Let's Speak The Same Language

Monday, April 25, 2016


The odds have just increased "against" achieving my oft stated goal to get someone other than myself to publish a novel of mine before I kick the bucket. At age 78, my father was diagnosed with prostate cancer. Early into his 80th year, it killed him. As he told me, sad regret in his voice, "I guess I got the aggressive kind." I'm 78 myself and on Monday April 18th, 2016, my primary doc felt a prostate nodule. Today, Monday April 25th, a urologist confirmed the lump on my prostate. He said, "I can always be wrong, but if I was a betting man, I'd say it's cancerous." After a stool sample is checked, I'm to go in for a biopsy. Going to be a lot of probing and sticking of things up my butt.

I don't understand all my emotions, but, driving away from the clinic, I was in some way energized by the thought of facing my own death. Don't know if inspiration will continue, but I've begun a book of poetry, called "Up Your Ass".  Here's the first poem in the series.


Your doctor feels something,
Then you feel something.
After that, you and the grim reaper
Exchange cell phone numbers.
While your insurance company
Stands by for consultation, you
Hear your digital Timex ticking.

I can't help wondering how much more interested an agent and book publisher might be if I tell them they're racing against time to get me into print and the fact that more than 250 people—maybe more once the news gets out—are following my anticipated death? Will they race against my prostate cancer to see who wins? Will I have the balls to include this new fact in all my query letters to agents? After my publication and death, will all my fellow writers mourn, "Damn, I wish I had prostate cancer."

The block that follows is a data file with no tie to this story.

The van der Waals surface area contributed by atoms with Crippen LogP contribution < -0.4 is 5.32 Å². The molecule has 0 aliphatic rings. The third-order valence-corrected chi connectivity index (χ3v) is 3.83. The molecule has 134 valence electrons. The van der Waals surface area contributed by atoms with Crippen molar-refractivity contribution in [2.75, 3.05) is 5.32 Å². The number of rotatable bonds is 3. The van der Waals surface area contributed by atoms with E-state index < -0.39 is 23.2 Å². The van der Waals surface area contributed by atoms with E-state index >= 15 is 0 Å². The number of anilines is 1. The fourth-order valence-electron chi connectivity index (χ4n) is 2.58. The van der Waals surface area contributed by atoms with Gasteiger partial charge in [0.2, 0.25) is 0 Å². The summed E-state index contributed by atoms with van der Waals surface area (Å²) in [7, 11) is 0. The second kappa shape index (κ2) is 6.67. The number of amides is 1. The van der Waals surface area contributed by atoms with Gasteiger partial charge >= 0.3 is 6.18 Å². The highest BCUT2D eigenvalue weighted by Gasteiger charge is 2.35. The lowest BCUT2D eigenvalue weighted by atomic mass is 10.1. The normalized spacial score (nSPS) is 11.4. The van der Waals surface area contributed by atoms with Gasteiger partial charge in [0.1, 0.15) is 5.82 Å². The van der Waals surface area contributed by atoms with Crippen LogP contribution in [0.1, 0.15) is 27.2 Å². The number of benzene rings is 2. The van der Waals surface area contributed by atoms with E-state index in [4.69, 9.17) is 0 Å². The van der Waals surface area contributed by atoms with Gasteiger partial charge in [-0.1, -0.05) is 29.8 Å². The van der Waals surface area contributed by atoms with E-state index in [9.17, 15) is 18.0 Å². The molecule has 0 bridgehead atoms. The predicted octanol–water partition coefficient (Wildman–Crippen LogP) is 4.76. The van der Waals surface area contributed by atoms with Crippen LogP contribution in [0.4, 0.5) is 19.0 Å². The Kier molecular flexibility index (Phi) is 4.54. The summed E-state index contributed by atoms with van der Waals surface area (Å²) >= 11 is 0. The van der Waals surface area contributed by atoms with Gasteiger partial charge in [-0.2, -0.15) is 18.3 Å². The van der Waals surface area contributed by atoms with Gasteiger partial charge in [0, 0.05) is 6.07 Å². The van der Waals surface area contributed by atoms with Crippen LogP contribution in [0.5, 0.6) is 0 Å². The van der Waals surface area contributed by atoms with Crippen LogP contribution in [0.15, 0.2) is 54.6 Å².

Tuesday, April 12, 2016


Time as they say, whoever they are, flies, but I've never seen it fly nor, for that matter, have I seen a doggone dog. Still working away on my short fiction piece "The Acceptance of Jane". New things are happening to Jane and her friend during the rewrite, specially when he shoves Jane's wheelchair across the street while a drunken driver is.... 

Currently I'm alternating between the short stories of Henry James and F. Scott Fitzgerald, the Library of America editions. The Fitzgerald volume is much more care worm than the volume of James's stories. You can imagine what an exercise in contrast those stories are in my imagination. I've never felt better about my writing than I have in the past month. I don't know how I got here, finally, at age 78, but my new attitude is "this is the way I write and how I see the world. If others don't like it, that's okay with me." I'm doing it my way.